"Venezuela failed to make US$ 45 million in coupon payments for its global bonds due 2020 within the 30-calendar-day grace period," reports global ratings agency S&P. "In line with our criteria for timeliness of payments, we are lowering the issue rating on this bond to 'D' from 'CC'. We are affirming the long-term foreign currency sovereign credit rating on Venezuela at 'SD'." On Jan. 9, 2018, S&P Global Ratings lowered its issue rating on the Bolivarian Republic of Venezuela's global bond due 2020 to 'D' from 'CC'. At the same time, we affirmed our long- and short-term foreign currency sovereign issuer credit ratings at 'SD/D'. The long- and short-term local currency sovereign credit ratings remain at 'CCC-/C' and are still on CreditWatch with negative implications, where we placed them on Nov. 3, 2017. Other foreign currency senior unsecured debt issues not currently rated 'D' are rated 'CC'.  Our CreditWatch negative listing reflects our opinion that there is a one-in-two chance that Venezuela could default again within the next three months. We could lower specific issue ratings to default ('D') if Venezuela doesn't make its overdue coupon payments before the stated grace period expires, or upon the execution of the announced debt restructuring. (Latin American Herald Tribune:; Reuters,


World Bank estimates 4.2% GDP contraction in Venezuela in 2018

The World Bank’s “World Economic Forecast” estimates that Venezuela’s economy will shrink 4.2% this year. It adds that Venezuela had a 11.9% “recession” in 2017, that was “deeper than had been estimated”. In the meantime, Latin America and the Caribbean grew by 0.9%. More in Spanish: (El Universal,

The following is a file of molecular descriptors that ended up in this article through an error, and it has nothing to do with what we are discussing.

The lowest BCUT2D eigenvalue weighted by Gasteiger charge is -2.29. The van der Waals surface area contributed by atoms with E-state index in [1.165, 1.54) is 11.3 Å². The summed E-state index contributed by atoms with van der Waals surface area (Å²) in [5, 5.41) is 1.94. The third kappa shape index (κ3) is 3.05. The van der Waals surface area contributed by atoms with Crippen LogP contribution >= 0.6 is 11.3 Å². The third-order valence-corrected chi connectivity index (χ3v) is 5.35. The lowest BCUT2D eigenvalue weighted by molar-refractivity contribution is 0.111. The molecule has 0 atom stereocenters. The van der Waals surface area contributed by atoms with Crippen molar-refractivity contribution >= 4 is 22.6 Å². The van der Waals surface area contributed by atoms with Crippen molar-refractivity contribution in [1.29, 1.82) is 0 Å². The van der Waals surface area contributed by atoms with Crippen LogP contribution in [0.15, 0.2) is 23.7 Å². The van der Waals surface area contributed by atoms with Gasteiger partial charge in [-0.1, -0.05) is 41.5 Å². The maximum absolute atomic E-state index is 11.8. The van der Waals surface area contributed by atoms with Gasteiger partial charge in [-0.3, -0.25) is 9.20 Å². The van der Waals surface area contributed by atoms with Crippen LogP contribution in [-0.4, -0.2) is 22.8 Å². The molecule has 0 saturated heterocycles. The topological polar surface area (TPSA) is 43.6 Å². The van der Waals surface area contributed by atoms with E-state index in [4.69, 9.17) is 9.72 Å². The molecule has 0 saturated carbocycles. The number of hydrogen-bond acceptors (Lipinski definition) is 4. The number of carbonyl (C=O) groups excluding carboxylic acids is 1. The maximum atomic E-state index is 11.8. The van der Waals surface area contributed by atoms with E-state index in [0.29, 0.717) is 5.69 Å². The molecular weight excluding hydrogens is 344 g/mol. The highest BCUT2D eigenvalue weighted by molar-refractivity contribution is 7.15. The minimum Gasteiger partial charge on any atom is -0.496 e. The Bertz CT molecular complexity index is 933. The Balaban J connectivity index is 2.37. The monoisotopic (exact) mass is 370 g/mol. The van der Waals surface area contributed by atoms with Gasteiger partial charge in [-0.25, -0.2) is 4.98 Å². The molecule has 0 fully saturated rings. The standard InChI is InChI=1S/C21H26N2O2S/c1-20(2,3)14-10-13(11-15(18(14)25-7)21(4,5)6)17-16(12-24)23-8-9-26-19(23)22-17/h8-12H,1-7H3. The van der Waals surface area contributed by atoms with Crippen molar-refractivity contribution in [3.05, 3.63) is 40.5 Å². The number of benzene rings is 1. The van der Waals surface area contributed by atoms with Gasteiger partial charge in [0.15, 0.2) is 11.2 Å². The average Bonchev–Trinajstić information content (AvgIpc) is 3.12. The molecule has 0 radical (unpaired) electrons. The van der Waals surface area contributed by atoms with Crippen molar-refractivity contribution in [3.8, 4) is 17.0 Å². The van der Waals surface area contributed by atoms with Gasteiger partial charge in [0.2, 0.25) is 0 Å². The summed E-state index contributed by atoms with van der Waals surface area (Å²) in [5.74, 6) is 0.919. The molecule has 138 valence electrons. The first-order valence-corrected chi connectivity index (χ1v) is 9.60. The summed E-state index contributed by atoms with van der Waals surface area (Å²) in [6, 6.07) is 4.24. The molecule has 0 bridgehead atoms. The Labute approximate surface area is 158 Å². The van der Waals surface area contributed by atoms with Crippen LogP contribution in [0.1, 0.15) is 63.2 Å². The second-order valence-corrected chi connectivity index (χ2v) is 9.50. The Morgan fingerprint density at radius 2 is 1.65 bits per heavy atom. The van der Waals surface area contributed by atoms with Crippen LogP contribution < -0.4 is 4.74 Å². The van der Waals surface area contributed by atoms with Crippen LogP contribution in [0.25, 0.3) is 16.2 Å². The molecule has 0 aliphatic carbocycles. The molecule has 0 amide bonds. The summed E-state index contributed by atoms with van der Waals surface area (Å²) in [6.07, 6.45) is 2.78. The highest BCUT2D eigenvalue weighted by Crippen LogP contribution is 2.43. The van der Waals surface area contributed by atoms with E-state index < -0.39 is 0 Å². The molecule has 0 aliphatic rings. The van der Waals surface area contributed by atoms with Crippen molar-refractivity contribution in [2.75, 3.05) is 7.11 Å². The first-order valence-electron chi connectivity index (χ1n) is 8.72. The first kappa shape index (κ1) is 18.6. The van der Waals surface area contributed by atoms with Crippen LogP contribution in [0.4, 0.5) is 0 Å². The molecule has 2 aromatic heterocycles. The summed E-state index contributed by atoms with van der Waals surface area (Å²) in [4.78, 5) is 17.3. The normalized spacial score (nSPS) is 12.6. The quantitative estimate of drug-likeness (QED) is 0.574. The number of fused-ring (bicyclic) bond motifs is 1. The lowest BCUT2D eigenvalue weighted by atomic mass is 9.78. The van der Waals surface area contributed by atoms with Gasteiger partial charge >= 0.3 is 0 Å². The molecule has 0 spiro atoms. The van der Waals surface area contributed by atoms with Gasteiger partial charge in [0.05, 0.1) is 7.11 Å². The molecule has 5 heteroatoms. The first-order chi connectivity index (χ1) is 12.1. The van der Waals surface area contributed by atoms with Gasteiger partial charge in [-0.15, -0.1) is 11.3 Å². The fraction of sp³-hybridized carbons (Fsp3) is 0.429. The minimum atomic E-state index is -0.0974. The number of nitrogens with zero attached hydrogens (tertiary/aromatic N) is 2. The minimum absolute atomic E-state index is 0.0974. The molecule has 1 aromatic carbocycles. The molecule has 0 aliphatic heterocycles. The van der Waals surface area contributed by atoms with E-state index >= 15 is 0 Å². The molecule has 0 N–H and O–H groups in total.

Venezuela reports it paid part of its debt to Brazil four months late

Venezuela’s government has paid part of its US$ 262.5 million four-month overdue import debt to Brazil on January 5th, according to official sources. Brazil’s Ministry of Finance reports it is the balance of a debt due in the Q2 2017. (Noticiero Venevisión,


Cabello claims Maduro regime to buy top private bank BANESCO for US$ 3.5 million

A top Socialist Party official claimed on Wednesday that Venezuela's government is in talks to buy the country's top private bank, BANESCO, for US$ 3.5 million, potentially expanding state control over a banking sector struggling under soaring inflation. Socialist Party Vice President, Lieutenant Diosdado Cabello, said talks would begin this week and that BANESCO President Juan Carlos Escotet had accepted an offer made by the government. "We're going to buy BANESCO, really cheap," said Cabello, who is a member of an all-powerful legislative body called the Constituent Assembly, during his weekly television show. "We want to thank Escotet. ... BANESCO will become part of the public banking system." Reuters was unable to immediately obtain comment from BANESCO or Mr. Escotet. (CNBC:


Politics and International Affairs